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THE SEMI-WEEKLY TRIBUNE NORTH PLATTE, NEBRASKA,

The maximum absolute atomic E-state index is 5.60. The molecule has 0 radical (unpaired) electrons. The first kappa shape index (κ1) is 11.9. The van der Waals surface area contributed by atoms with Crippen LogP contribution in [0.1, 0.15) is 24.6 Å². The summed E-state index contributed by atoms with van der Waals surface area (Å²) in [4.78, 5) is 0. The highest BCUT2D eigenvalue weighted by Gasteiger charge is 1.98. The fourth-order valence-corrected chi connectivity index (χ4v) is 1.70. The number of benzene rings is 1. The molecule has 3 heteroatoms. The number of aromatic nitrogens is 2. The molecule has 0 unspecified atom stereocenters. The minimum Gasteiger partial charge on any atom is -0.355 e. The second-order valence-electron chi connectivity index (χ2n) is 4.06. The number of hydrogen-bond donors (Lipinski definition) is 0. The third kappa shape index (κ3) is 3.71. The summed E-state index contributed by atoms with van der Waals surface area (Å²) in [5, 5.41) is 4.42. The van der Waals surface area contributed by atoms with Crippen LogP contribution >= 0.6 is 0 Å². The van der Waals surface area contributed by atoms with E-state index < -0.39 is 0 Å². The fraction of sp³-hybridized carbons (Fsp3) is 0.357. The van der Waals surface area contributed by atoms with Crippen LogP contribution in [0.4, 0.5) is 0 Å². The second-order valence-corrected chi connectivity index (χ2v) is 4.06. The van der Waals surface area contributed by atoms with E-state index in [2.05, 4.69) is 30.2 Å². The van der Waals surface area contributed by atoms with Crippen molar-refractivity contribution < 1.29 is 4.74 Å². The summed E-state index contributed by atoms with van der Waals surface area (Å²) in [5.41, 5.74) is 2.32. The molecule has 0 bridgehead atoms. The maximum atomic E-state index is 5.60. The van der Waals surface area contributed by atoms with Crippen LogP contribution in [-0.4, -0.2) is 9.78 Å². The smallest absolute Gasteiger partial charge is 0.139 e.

BULL SHOULD ALWAYS BE SUPERIOR TO MOST CAREFULLY SELECTED COW IN HERD DADDY'S EVENING FAIRYTALE 4MRY" GRAHAM BONNER THE SEASIDE SPARROWS. ttj Ttrpr DM 1M fumyisik lXYYT M SENATGRS DENOUNCE LAWLESSNESS "3 . 1 u " - ciology, benevolence, or what not." Control and regulation of forelgn-lnngungo publications. More cpeclflc Identiflcntion of newspaper interests by amendment and broadening of the Inw requiring publishers to report their ownership, editors, creditors, circulation, nnd other facts to the post office department. Strengthening of the corrupt practices act regarding political contribu tions, existing state and federal laws being declared "entirely Inadequate to meet present-dny political methods." The report comprised nearly 25,000 words. TO COMMAND OUR Two fleets, equal in strength, ono the Pacific licet and the other the At lantic fleet, with the Asintlc fleet ns the third main division of the United States navnl forces, will be the peace time disposition, according to Secre tary Daniels. The Pacific fleet will be under command of Admiral Hugh Rodman, the Atlantic under Admiral Henry B. Wilson, whose portrait Is herewith presented, nnd the Asintlc under Ad miral Albert C. Gleaves. Rear Ad miral W. L. Rodgors, now In com mand of tho Asiatic fleet, will be Its vice admiral. Tho secretary announced that the bureau of operations was studying nnd would present a complete plan of dividing ships of nil clnsses so as to make tho Atlantic nnd Pacific fleets of equal strength. In? making tho announcement the secretary stressed the fact that ono of fhe purposes, and possibly the paramount one, for having these two strong fleets was to encourage nnd stlmulnte to the highest degree the spirit of com petition nnd keen rivalry between them which will be n big factor- in keeping the whole navy up to the top notch point of efficiency. MERCIER PLANS Albert and Cardinal Mercler. During all of Belgium's martyrdom at tho hands of Germany the impressive figure of Cardinal Mercler stood out us that of the spirit of Belgium herself. It was tho spirit which might bo struck to the earth physically, but which spiritually remained forever unnwed and undaunted by even tho most cruel and inhuman of tho representatives of Germany. GENERAL MARCH WANTS 500,000 MEN America's mllltnry contribution toward maintenance of the League of Nntlons will be approximately 500,000 men, in tho opinion of Gen. Peyton C. March, chief of staff of the army. Ho expressed this view In testifying be foro the senate military affairs com mittee. "If all of tho other nations unite and do their share, I should say tho United States could fulfill its obliga tions with 500,000 men," General March said. The committee learned from Gen eral March that none of the European nntlons Is restoring Its armies to the antebellum bnsls, despite the orgnnlza tlon of tho League of Nations to main tain peace. Great Britain, for Instance, has fixed the strength of Its army at 1)52,000 men, to be raised by conscrip tion. This is nearly four times tho 6lze of tho British nrmj before the wnr. General March said President Wil son had not communicated any information on the size of the force tho United States would be expected to maintain In Europe after the signing of the penco treaty. The wnr department was guessing ut approximately five divisions, or 225,000 men. Radicalism, lawlessness nnd vlo- lenco iu Amerlcn nnd anarchy ns ex emplified by sovldt rule in Russia nro denounced In n report inude public by the seunto Judiciary subcomniltteo which ninde nn exhaustive luvcstiga tion of these nnd other subjects during the Inst session of congress. Senator Overman of Nortli Carolina is its chnlrninn. Reeommendutlons by the subcom mittee for legislation included: ' A permanent law similar to the war-time espionage act designed to control "forces of anarchy and vio lence" nnd "adequately - protect our national sovereignty and our estab lished Institutions." Strict regulation of the mnnufuc ture, distribution und possession of high explosives. Regulation of "mushroom organi zations", and special interests which propagate "notions of government, so ATLANTIC FLEET TO VISIT AMERICA Cardinal Mercler, archbishop of Malines und prlmute of Belgium, tho heroic prelate whose fame is now world wide, is to visit the United States in the fall. It Is now stntcd that lie will lund at New York in Sep tember nnd will stay six weeks. Two cities to be visited are Chicago and Baltimore. Says Cardinal Mercler. "This will bo my first trip across the Atlantic, but to mo it seems that I am going to visit old friends. If it had not been for American foodstuffs the United States army would upon arrival have found in Belgium only bones of starved women, children nnd old men, n monument to the cruelty of nn enemy of God nnd man. Bclglnns have much to thank the American 'peo ple for, und I view It as an honor that I am to have the opportunity to thank Amerlcn in person for all." Belgium's martyrdom made known to the world two heroic figures: King A Wctl-Bred Cow (Prepared by tho United States Depart ment of Agriculture.) In all bull-association work tho In fluence of heredity is recognized. Since like tends to beget lilce in production ns well as in nppenrance, there is lit tlo danger that the pure-bred bull whose ancestors for several genera tions have been flrst-clufs individuals will inherit or transmit tho qunlltles of some inferior distant ancestor. If ho Is also well formed, strong nnd healthy, ho will almost ccrtninly In crease out of all proportion to his cost the income from the first generation of a scrub or low-grade herd. In fact the timo may come when it will bo pos sible to eliminate nil bulls except those whose dams nre in the advanced regis try. If the best bulls were used to their full capacity in pure-bred herds, nnd if only good pure-bred bulls were used In the ordinary dairy herds, the Income from the dairy business could bo vastly Increased. If possible, all bulls used should be from advanced registry dams with n butterfnt record of not less thnn 400 pounds. The dams should bo from high-producing ances tors. The bull should always bo su perior to the best cows in tho herd, and all cows should be 'well bred nnd carefully selected. Improvements Due to Sire. Few organizations have been In op eration long enough for the producing daughters of an association bull to bo compnred with their dams. Tho fol lowing figures, however, received from an association at New Windsor, Md., show the Improvement duo to the siro and tiro average butterfat production of daughters of association bulls com pared with that of their dams : Fat average i (pounds). Bull No. 1: 7 daughters .. 270.5 7 dams 20S.3 Increase G2.2 Bull No. 2: 7 daughters 2S1.G 7 dams 226.4 Increase G5.2 Bull No. 3: 2 daughters 3G9.6 2 dams 254.0 Incrcaso 115.5 Fourteen out of sixteen daughters excelled their dams, tho average in crease of the daughters over dams be A Well-Bred MORE RYE BEING PRODUCED Greatest Increase Seen In 1917 and 1918 Farmers Becoming More Familiar With Crop. (Prepared by tho United States Depart ment of Agriculture.) Moro acres nnd moro bushels of ryo were harvested in 1018 than In nny previous year In tho history of the United Stntes. From 1840 to 1009 ryo production in tho United States was pfacticully stationary. From 1009 to 1018 tho production wus nlmost tripled, tho greatest Increasq coming In 1017 nnd 1918. Five years ago there was approxi mately 1 acre of ryo for each 21 ucres of wheat In tho United States. In 1918 there was approximately 1 nTe of ryo for each 10 acres of wheat. Tho 1918 ryo crop was moro than 70,000,000 bushels. Tho world production of ryo amounts to about ono and two-thirds billion bushels, somowhat less than half the annual wheat production. Tho United Stntes department of agriculture thinks it probable, now that farmers are becoming familiar with tho crop and its udvnntngeK, that ryo will havo a permanently larger place in American ngriculturo, nnd that from an agricultural point of view there should be a further con tidarable Increoiio In-production, Tho Dam. ing 30 per cent. Tho incrcaso of the daughters of the good bulls mentioned above occurred with rcmarkablo regu larity. On tho other hand, a poor bull decreases tho production of his daugh ters. Noto tho following results of using a scrub bull : The dam produced 145 pounds of fat The daughters of the bull and this dam produced. .12(1 pounds of fat The granddaughter ot the bull produced 09 pounds of fat It Is only when tho lifetime-production records of all his daughters nro compared with those of their dams that tho full value of the bull's Bcrvlces to ono generation can bo known. In addition his Influence on tho herd will bo notlcenblo for many genera tions. Tills illustrates the great value of a good bull. Tlio damago done by nn Inferior bull mny bo equally great. No other argument should be neces sary in urging that every association be particular in selecting bulls, t Real Value of Bull. All pure-bred bulls nro not equally valuable. Tho daughters of somo are Inferior to their dams, while the daugh ters of others greatly excel their dams. Tho only way ono may know tho real value of tho bull is to compare tho pro duction records of his daughters with thoso of their daws. It takes at least three years from the time tho bull la put Into servico to obtain somo of this Information, and very often tho farm er has disposed of tho bull n year or moro before tho end of that time. When he llnds that tho bull has Im proved tho herd, his search for tho hull mny end in tho stockynrd or with the butcher. It is seldom that such a bull Js found again. If ho still lives nnd is being1 used, It mny bo nt n con siderable distance from tho original owner. Since the two do not meet, tho second user lias no menns of knowing tho worth of tho bull. Thus many vnlu nblo bulls hnvo been lost nnd Inferior ones nsqd Instead. In the hull asso ciation 'this cannot happen, for nil tho bulls are kept in the association until thoroughly tried. Tho poor ones are then sent to tho block and tho good ones kept and Judiciously used to their full capacity to tho end of their useful ness, which may be 12 or 15 years'. This advnntngo alono is enough to repay all tho troublo nnd expenso of forming nn association. Bull Tho Sire. STUDY UP CHOLERA ERE IT GETS IN YOUR HERD (Prepared by the United States De partment of Agriculture.) Tho United Stntes department of agriculture nnd the stnto agricultural' colleges hnvo done a vast amount of work In learn ing how to prevent and control hog cholcrn. From theso two sources you can get Informntlon on how to prevent this dlsense. You enn havo them for tho ask Ing. Your county agent nnd your locnl veterinarian enn nlso ndvlso you. Ask the United Stntes depnrtment of ngricul turo for Fnrmers' Bulletin 83!, Prevention and Treatment of Hog Cholera. LIVE STocH Moro colts should bo raised on farms. Moro hogs and more meat for homo uso should kavo attention during tho early summer. - Horses rcqulro from five to fifteen gallons of water a day, depending on the water and their work. "Oh tho sea, tho beautiful, beautiful sea," said Mr. Scnsldo Spnwrow. Mr. Scasldo Spnrrow wore n green ish gmy coat with a yellow spot on his fnco which ho thought was very lovely Indeed. "Ah, the sen, tho exquisite, exquisite sea," said Mr. Sharp-Tailed Sparrow. "How do you do?" snld Mr. Seaside Spnrrow; "wo arc cousins, nron't we?" "Yes," snld Mr. Shnrp-Talled Spar row, "wo are. I wear a different suit from tho one you do, for I wear a greenish cap.- My feathers are edged with beautiful, tan .colqrlngs and my tall Is very, very shorn, which makes folks give tho name of Sharp-Tailed Sparrow to all members of my family. "I will trill for you to show you that I am glad to see you, though I'm sorry to say that I am not much of n singer. "If I could sing moro I would gladly do so, but as I cannot I have to be contented not to. That Is tho best way, isn't it?" "It's tho best way," agreed tho Sea sldo Sparrow, "I'm glad you llko tho sea as I do," said Mr. Sharp-Tailed Sparrow, "and l.t Is nice that you have your nsat in tho samo salt water marsh that I havo chosen for my nest. "This marsh lends right Into our bo loved ocean, as wo can see from here.' And then both birds began to sing a song about the beautiful ocean and "How Do You Do?" how they loved tho snlt wnter nnd tho snlt air and tho salt sea breezes. They said It made , them feel so full of life. They never got tired of the sea because It was always chang ing. "It's strnngo that we should hnvo met hero," snld Mr. Shnrp-Tnlled Spur row, "though I have heard our two families often did have their nests in the samo places. "And I'vo heard that we do the samp things wo build tho samo sort of nests nnd nro Just as alike as broth ers." "Well, we nro cousins," snld Mr. Sen sldo Spnrrow. "But wov net llko brothers," said Mr. Sharp-Tailed Sparrow. "We admire ench other's wuys," snld Mr. Seaside Spnrrow. "Yes, thnt Is why we do .things so much nllke," snld Mr. Sharp-Tailed Spnrrow. "Let's take a little hop through these glorious long grasses. It's al most like playing hide-and-go-seek," snld Mr. Scnsldo Sparrow. So they went through the tall grasses nnd rushed and ran over the sand, or rather hopped over the sand. , Thcjr chatted nnd chirped und trilled und squeaked In .their funny little voices nnd chnttod of everything pos sible, but mostly they talked of- the sen nnd of how they loved the wliui nnd tho suit In the ulr nnd the salt In the sou and tho snlt in the mnrshcK. In fuct they agreed thnt they wore very fond of suit nnd they were ho glad thnt the sen always was saliy. They said how horrible It would be If the sen were over without suit, und then they became o.uto sad. "But after awhile they comforted themselves by remembering that the sea hud never been without f-nlr ns fnr ns they had ever heard, und they didn't believe It ever would be. "What Mrt of a home do you have. Jfr. Senslde Smiutow?" asked Mr. Sharp-Tailed Sparrow, "I have u nest of seaweed und long grasses which I find does very well grasses like we have here," said Mr. Seaside Sparrow. "And Mrs. Sparrow bus gieanlsh white eggs, speckled with brown, which she lays In the nest, I often cover my lies- with drle!-iut sea weed, dried by Mr. Sun.' "The very Millie wuys have," said Mr. Sharp-Tailed Sparrow. And then they talked of their many cousins, the Nelson Spurrown. the Dusky Seaside Sparrows, who would only live In Florida, and of the many other seaside sparrows. Hut inot of all they enjoyed find'ng out thnt (heir ways were Just the same. Moderate In Judgment. Bo moderate In Judgment. Do not be too ready to conclude, that one whom you admire Is altogether good, while another whom ynu dislike lacks a redeeming feature. Do not make up your mind that the elTort wh'ch ha fallen short of your expectation Is nn absolute failure, while another which has satisfied you Is Incapable of lin provement. Take the safe tnlihll road. Judge moderately. Girl's Coin pnnlon. Safe. "I know n perfectly safe place for your diamond rings, mother." "Where?" "On Bud's Angers." "Silly, ho'd bo sure to lose them." "No, ho wouldn't, You'd nover bo tn nny dnngor of Bud taking thero off to wash his hands." Did His Best. Tho tramp touched his hat nnd walked nlong besldo tho horscmnn. "You wouldn't think, sor," ho snld, 'but I once hnd a happy home." "Then," said tho rider, "why didn't you do something to keep it happy?" "I did, sir," 'said tho tramp; "I left -'t." London Tlt-Blts. Reversing It. "Queer, wasn't it, thoso Jousts of chivalry?" "What was queer?" "Why, every knight made n day of It" Always at It. "I know n man who Is at tho turning joint of his llfo every night." "How can thnt bo?" "Ho tends tho big revolving light." Naturally. "My brother's business Is going tc tho wnll." "Deur me, how did thnt happen?" "Ho Is selling dccorntlvo vines." Their Way. "Motorists nro always speaking con temptuously of pcdestrlnns." "Yes, I notice they hnvq. a way ol running them down." ' Perceptible Result "Confound tho luck I The front dooi has Just been painted." . "Yes, It Is easy to sco you have been up against It." GRASP OF HUMAN NATURE. Mnnngor But this play Is too high-brow, It will nover 'bo a success. Author That's whoro you nro mistaken, pooplo always pralso things they don't understand. Standing Room Appreciated. This world Is but a Meeting show. Some say not worth n pin; But JUBt tho samo wo fool that wo We're lucky to got In. Agree With Professor. "The professor seems to bo n man of raro gifts," remarked Mrs. Naybor. "lie Is," agreed the professor's wife. "He hasn't given 1110 ono since wo wero mnrried." London Tlt-Blts. Contrary Dream. "What do you think is every Lon doner's dny dream?" "I don't know; what Is It?" "To become a knight mnyor." Nothing Else. "Yes, my wife alwoys asks mo If I like her newest gown." t "Values your opinion, oh?" "No; It's merely n habit." I If He Had Two Million. "I hate the rich. I wouldn't Join a millionaires' club. I reckon 'you wouldn't enro about Jolnlug ono either?" "Well, I'd like to bo eligible to Join." Poetry, "Dancing Is the pootry of motion." "Give mo the regulnr kind of poet ry," commented the rugged economist "It doesn't wear out so many shoes." A Ruthless Monopolist. "I want my rights," shouted tho so cialist orator. "Yes I" ventured tho man who speaks up very seldom ; "but you don't want anybody elso to have any." Good Advice. "My boy, get this in your head: You don't need to go to New York to mnko a success." "No, dad?" "Not by a long shot. If you've got anything at all worth while, Now York will come to you for It." , Had to. "Why Is that stupid uttendant on the table always going up and doy,n from tho kitchen?" "It must bo because ho is n dumb waiter."